Zak Pelaccio, award-winning chef and owner of the Fatty Crab and Fatty 'Cue restaurants and author of the new cookbook Eat With Your Hands.
"A whole smoked pig is an opportunity to seriously party," says Zak. "That's what I love about barbecue - it's the most social way to cook, with everyone outside having a good time. I crave that relaxed atmosphere." Though it has similarities to a Hawaiian kalua pig, Zak's barbecue - shot through with dashes of chile, lime, ginger and fish sauce - is most inspired by the flavors of Southeast Asia, especially Malaysia. "In Asia, cooking outside over fire is not new," Zak explains. "But at Fatty 'Cue we try and play around and bring those flavors to barbecue made in the traditional offset-smoke American style. The goal is to just get the natural flavors out of the meat."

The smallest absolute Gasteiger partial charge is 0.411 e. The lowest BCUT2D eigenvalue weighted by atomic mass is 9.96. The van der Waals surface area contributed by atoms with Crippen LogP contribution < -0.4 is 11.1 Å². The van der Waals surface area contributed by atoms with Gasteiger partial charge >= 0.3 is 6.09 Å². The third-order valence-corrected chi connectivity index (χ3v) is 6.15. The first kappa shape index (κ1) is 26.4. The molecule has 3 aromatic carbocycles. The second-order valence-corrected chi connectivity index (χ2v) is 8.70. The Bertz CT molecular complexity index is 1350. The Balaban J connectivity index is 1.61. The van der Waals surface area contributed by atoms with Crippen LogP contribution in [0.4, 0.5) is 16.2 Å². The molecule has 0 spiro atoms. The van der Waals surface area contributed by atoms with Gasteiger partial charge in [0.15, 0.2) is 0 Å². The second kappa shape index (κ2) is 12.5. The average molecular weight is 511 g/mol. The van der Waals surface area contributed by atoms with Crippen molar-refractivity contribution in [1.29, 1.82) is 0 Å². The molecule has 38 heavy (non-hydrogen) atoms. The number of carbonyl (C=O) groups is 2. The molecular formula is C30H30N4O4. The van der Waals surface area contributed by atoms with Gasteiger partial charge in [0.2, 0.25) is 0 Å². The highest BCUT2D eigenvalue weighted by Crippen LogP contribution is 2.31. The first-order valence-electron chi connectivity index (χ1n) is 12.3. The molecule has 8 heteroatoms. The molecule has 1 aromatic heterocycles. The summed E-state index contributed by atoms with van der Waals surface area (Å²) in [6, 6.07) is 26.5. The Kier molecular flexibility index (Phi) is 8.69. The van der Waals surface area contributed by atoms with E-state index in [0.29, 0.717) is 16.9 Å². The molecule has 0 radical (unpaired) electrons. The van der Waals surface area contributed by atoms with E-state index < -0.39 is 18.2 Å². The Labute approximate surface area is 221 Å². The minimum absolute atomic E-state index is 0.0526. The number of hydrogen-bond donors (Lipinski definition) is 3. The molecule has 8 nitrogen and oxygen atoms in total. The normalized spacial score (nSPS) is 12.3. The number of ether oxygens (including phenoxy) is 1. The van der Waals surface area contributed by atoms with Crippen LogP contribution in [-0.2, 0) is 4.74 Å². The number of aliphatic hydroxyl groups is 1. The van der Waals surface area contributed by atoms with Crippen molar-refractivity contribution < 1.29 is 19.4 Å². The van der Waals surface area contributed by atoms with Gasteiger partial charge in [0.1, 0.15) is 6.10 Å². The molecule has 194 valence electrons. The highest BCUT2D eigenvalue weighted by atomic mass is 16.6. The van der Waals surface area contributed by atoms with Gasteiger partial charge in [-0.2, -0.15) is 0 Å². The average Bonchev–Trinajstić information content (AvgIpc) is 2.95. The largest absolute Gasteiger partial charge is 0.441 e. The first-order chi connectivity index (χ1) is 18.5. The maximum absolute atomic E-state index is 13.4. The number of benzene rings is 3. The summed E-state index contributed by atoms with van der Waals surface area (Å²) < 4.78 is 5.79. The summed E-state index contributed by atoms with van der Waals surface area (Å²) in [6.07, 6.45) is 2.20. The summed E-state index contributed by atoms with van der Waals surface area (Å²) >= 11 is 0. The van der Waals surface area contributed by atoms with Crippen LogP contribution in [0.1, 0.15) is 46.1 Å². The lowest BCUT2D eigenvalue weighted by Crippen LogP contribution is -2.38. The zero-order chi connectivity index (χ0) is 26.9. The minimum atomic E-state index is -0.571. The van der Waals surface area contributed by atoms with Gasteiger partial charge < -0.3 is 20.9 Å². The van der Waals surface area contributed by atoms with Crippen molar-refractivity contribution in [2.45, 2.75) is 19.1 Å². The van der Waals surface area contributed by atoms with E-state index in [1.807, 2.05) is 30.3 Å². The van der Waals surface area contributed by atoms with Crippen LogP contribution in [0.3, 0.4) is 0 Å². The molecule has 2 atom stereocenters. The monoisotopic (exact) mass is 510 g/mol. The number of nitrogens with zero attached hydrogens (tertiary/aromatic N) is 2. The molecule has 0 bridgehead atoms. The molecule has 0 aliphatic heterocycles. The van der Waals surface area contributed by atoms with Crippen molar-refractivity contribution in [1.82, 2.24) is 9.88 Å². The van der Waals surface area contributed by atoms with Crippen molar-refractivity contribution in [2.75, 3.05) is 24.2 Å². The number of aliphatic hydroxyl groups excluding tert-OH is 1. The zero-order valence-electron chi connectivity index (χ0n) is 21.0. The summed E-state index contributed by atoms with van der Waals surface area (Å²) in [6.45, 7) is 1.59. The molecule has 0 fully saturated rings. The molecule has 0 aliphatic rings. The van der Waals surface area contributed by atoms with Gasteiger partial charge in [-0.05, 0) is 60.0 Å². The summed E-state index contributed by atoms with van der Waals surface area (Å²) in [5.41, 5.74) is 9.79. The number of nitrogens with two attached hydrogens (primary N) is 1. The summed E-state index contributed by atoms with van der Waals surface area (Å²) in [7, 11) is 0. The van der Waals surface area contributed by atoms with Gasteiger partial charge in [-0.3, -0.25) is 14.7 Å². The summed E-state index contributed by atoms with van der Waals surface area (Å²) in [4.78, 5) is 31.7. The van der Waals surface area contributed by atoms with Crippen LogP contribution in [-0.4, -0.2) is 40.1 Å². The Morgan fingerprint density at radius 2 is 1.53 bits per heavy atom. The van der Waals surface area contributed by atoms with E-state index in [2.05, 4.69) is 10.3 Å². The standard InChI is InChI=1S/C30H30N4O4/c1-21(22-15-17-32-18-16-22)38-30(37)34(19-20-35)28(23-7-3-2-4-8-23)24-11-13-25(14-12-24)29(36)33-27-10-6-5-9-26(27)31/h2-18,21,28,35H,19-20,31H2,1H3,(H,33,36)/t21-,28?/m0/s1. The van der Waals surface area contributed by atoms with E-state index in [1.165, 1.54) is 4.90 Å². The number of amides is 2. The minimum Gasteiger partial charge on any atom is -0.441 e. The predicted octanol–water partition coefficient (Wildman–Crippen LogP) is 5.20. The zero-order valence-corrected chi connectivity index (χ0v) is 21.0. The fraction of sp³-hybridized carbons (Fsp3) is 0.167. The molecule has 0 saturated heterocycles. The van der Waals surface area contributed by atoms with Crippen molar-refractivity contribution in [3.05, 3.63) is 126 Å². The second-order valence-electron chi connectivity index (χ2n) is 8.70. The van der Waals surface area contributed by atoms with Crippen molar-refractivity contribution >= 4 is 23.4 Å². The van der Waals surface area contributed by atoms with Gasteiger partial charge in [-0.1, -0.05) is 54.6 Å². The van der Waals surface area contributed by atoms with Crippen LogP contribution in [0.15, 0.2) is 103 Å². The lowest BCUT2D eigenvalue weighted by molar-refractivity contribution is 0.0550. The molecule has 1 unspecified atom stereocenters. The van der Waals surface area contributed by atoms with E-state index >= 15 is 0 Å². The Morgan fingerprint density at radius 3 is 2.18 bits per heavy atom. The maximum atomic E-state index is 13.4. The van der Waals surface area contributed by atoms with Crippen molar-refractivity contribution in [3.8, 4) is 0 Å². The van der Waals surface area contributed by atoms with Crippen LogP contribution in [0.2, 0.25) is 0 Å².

Serve it with: Go for something that counterbalances the rich fattiness of the pig. Zak suggests drizzling the chopped pork with a sauce made from fish sauce, palm sugar, rice vinegar and chopped chiles, and serving with kimchi, corn dressed with butter and lime, salad from the garden and big stacks of white bread.
Pro tip: When I'm making a whole hog, I look for an animal that is well marbled and has a good fat cap to it. I've cooked a large variety of breeds - Tamworth, Red Wattle, you name it. But I've never cooked a standard white conventional pig. Most people live close enough to farms these days that its possible to get it fairly locally. And if you're cooking a whole pig, it means you're dedicated - so don't skimp out on the sourcing, or you're shooting yourself in the foot before you even start.
Whole Smoked Hog